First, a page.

Sometimes, when you're cooking, the nicest thing is to have people standing around talking to you while you're working. Today, I stood by as an elderly man chopped vegetables for a salad. He lives, unbelievably, with his father. He cannot cook, and if his father does not cook for the two of them, he has a bowl of cereal. So I dragged in a grocery bag of vegetables, and turkey and cheese, and today, he made a salad.
He is a tall man, thin, quiet, nervous. I directed him through the washing. I directed him through the chopping, and as he chopped, he began to talk.
He talked about the new guy at his job who laughs at him. He 'tries the best he can,' he tells me.
I've no doubt that this is so. So I try to think of the helpful thing to say, and finally come up with "You know, sometimes, people are just mean, and there's nothing you can do about that. You just remember that you are doing the best job that you can, and that in the end, that guy doesn't really matter."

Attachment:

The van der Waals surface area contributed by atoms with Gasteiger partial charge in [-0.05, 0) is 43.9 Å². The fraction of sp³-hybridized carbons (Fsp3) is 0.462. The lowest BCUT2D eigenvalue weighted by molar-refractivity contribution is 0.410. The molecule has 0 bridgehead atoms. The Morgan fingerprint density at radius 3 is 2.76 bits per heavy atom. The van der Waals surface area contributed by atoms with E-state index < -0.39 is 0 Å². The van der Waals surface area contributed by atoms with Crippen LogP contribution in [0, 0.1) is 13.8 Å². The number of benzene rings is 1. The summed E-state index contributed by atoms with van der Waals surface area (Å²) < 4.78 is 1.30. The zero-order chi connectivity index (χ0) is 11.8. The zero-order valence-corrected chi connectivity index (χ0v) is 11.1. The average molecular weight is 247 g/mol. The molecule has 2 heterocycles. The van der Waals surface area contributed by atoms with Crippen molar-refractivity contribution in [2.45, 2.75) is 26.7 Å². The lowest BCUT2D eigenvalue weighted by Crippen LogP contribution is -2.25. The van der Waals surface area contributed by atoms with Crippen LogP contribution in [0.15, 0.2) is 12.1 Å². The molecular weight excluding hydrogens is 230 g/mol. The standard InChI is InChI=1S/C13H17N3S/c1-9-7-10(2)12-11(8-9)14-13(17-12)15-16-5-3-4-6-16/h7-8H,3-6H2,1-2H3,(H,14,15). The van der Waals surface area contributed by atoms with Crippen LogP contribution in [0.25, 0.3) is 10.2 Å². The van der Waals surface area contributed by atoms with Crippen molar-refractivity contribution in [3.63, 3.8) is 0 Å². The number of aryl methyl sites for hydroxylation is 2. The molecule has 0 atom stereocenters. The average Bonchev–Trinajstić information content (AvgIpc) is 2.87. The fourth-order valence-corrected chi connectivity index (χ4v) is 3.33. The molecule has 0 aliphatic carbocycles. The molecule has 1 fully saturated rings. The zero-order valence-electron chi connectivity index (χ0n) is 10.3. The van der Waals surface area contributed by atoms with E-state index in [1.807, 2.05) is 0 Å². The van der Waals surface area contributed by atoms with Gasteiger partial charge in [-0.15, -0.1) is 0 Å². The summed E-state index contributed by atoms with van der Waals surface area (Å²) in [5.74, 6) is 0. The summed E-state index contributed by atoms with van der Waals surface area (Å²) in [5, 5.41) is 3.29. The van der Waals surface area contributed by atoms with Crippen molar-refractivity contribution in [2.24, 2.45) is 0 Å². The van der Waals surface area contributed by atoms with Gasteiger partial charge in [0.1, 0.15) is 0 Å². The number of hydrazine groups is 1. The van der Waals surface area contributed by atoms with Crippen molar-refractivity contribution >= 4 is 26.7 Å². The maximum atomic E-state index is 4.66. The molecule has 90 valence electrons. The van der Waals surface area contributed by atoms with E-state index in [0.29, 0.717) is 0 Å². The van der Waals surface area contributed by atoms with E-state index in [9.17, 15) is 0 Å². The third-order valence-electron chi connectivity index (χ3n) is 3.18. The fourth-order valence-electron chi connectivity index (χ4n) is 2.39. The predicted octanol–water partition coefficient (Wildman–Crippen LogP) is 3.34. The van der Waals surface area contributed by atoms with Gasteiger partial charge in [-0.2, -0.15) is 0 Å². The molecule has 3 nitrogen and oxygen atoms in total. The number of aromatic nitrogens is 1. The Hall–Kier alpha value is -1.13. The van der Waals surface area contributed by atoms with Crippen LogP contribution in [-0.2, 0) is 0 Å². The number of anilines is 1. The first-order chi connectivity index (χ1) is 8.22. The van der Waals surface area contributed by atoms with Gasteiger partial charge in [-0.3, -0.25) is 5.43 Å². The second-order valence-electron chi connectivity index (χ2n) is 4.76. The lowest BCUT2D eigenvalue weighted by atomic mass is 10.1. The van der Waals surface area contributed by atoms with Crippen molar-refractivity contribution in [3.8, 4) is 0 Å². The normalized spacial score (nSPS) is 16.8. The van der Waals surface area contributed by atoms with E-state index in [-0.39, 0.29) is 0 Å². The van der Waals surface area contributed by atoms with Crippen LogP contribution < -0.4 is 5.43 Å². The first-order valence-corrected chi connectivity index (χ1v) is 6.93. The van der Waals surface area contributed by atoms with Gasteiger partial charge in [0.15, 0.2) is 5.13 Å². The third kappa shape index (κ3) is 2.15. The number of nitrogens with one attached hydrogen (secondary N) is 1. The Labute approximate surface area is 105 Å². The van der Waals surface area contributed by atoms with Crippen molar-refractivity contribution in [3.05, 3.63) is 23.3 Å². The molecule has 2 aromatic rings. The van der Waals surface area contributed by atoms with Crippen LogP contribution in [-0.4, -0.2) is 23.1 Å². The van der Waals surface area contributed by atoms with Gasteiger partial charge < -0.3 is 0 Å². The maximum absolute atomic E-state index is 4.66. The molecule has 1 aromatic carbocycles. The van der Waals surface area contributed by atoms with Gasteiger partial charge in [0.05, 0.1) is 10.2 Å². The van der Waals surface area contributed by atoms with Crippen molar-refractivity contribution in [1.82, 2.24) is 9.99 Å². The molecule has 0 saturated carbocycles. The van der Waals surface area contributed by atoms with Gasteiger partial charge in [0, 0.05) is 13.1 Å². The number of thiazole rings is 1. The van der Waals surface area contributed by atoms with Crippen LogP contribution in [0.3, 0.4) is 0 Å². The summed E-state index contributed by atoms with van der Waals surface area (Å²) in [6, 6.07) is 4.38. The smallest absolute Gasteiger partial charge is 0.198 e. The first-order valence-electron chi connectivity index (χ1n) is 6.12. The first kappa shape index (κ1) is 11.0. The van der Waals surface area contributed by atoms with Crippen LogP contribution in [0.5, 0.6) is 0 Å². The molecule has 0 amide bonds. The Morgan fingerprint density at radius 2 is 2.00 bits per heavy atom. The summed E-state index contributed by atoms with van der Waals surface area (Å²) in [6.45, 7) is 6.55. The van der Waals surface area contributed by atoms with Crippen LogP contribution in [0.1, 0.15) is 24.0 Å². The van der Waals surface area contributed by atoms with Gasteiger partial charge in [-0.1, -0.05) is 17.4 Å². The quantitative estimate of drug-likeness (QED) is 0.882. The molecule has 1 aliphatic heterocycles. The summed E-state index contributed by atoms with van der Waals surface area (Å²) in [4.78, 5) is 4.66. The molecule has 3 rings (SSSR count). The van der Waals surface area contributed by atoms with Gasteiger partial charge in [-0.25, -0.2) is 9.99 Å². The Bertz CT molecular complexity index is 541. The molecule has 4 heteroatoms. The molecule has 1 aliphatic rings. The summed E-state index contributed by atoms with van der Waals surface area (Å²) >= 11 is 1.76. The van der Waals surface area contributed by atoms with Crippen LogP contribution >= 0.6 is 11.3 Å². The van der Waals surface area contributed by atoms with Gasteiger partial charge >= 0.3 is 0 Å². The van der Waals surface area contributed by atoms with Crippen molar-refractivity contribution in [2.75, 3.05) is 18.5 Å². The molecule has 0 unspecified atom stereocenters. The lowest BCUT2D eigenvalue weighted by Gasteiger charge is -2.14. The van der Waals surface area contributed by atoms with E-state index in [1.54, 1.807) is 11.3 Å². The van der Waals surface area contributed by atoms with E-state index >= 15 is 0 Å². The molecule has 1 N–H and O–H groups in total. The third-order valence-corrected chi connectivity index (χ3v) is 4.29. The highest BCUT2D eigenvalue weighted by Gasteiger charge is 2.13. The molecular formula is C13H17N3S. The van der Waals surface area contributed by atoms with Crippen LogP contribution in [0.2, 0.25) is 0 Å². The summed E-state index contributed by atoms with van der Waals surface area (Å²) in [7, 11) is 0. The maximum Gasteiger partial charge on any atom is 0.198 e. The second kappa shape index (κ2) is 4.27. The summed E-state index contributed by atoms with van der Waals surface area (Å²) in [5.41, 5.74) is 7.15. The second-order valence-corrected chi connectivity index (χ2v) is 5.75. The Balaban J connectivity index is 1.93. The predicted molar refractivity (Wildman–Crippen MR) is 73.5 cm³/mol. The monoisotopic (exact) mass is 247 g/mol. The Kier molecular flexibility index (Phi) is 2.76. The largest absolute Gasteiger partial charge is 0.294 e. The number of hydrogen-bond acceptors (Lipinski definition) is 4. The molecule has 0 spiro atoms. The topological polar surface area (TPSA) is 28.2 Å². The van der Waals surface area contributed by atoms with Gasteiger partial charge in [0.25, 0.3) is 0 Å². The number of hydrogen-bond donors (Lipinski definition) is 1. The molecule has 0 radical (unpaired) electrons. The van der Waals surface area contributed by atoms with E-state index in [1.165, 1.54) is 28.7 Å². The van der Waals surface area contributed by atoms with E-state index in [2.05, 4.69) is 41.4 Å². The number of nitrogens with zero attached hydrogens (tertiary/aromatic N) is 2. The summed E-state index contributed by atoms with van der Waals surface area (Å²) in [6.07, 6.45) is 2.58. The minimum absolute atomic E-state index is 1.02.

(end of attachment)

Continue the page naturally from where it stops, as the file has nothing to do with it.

He thinks of this while he's chopping his vegetables, slowly and carefully. He tells me, "If you teach me how to cook, maybe I could get a job at a restaurant."
"Maybe," I say, but inside, I feel terrible for him. He's asking for such a small thing...to work his job without being tormented by his coworkers.
We're running out of time. I give him his salad to take home for his supper that night. He is so tickled with that salad. Unbelievably happy that he has made this salad by himself. He heads towards the hall, carefully carrying his bag with his salad and the creamy garlic dressing I got for it. I say, "I'll see you next week," and he turns to say, "And we will cook?" I tell him that yes, we will cook. He smiles gently and says, "Thank you, my friend." And he turns once again with his shy and awkward gait, shuffles down the hall.
I feel it again. That rush of gladness, the knowledge that I fit in this place. That I can make a difference here. It astonishes me how the smallest gestures can mean so very, very much.